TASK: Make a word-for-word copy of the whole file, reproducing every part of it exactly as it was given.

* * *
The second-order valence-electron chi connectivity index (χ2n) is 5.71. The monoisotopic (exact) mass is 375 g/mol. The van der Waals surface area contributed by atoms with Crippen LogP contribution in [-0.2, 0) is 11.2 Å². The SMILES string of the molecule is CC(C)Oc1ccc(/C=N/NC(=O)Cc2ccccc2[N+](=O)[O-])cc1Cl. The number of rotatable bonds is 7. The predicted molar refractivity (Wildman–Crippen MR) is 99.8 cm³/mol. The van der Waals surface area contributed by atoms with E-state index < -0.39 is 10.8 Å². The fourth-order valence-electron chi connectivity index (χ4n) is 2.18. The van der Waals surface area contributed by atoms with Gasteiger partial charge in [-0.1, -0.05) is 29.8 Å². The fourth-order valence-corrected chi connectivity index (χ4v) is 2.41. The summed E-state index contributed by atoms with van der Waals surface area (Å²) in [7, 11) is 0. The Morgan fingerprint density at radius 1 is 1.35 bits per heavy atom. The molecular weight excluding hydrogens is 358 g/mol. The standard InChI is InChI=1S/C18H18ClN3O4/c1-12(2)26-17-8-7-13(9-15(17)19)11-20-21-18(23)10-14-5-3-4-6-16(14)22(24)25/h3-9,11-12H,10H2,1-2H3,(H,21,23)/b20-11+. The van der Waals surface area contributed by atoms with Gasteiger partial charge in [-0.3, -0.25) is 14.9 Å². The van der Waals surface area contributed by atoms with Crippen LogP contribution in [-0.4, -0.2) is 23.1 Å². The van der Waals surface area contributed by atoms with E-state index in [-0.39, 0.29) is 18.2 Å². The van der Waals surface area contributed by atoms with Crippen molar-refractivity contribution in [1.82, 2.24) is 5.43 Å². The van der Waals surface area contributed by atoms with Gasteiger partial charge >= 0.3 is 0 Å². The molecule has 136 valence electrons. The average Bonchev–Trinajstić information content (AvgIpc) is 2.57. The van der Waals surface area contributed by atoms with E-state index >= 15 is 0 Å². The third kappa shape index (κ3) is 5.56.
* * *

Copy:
The second-order valence-electron chi connectivity index (χ2n) is 5.71. The monoisotopic (exact) mass is 375 g/mol. The van der Waals surface area contributed by atoms with Crippen LogP contribution in [-0.2, 0) is 11.2 Å². The SMILES string of the molecule is CC(C)Oc1ccc(/C=N/NC(=O)Cc2ccccc2[N+](=O)[O-])cc1Cl. The number of rotatable bonds is 7. The predicted molar refractivity (Wildman–Crippen MR) is 99.8 cm³/mol. The van der Waals surface area contributed by atoms with E-state index < -0.39 is 10.8 Å². The fourth-order valence-electron chi connectivity index (χ4n) is 2.18. The van der Waals surface area contributed by atoms with Gasteiger partial charge in [-0.1, -0.05) is 29.8 Å². The fourth-order valence-corrected chi connectivity index (χ4v) is 2.41. The summed E-state index contributed by atoms with van der Waals surface area (Å²) in [7, 11) is 0. The Morgan fingerprint density at radius 1 is 1.35 bits per heavy atom. The molecular weight excluding hydrogens is 358 g/mol. The standard InChI is InChI=1S/C18H18ClN3O4/c1-12(2)26-17-8-7-13(9-15(17)19)11-20-21-18(23)10-14-5-3-4-6-16(14)22(24)25/h3-9,11-12H,10H2,1-2H3,(H,21,23)/b20-11+. The van der Waals surface area contributed by atoms with Gasteiger partial charge in [-0.3, -0.25) is 14.9 Å². The van der Waals surface area contributed by atoms with Crippen LogP contribution in [-0.4, -0.2) is 23.1 Å². The van der Waals surface area contributed by atoms with E-state index in [-0.39, 0.29) is 18.2 Å². The van der Waals surface area contributed by atoms with Crippen molar-refractivity contribution in [1.82, 2.24) is 5.43 Å². The van der Waals surface area contributed by atoms with Gasteiger partial charge >= 0.3 is 0 Å². The molecule has 136 valence electrons. The average Bonchev–Trinajstić information content (AvgIpc) is 2.57. The van der Waals surface area contributed by atoms with E-state index >= 15 is 0 Å². The third kappa shape index (κ3) is 5.56.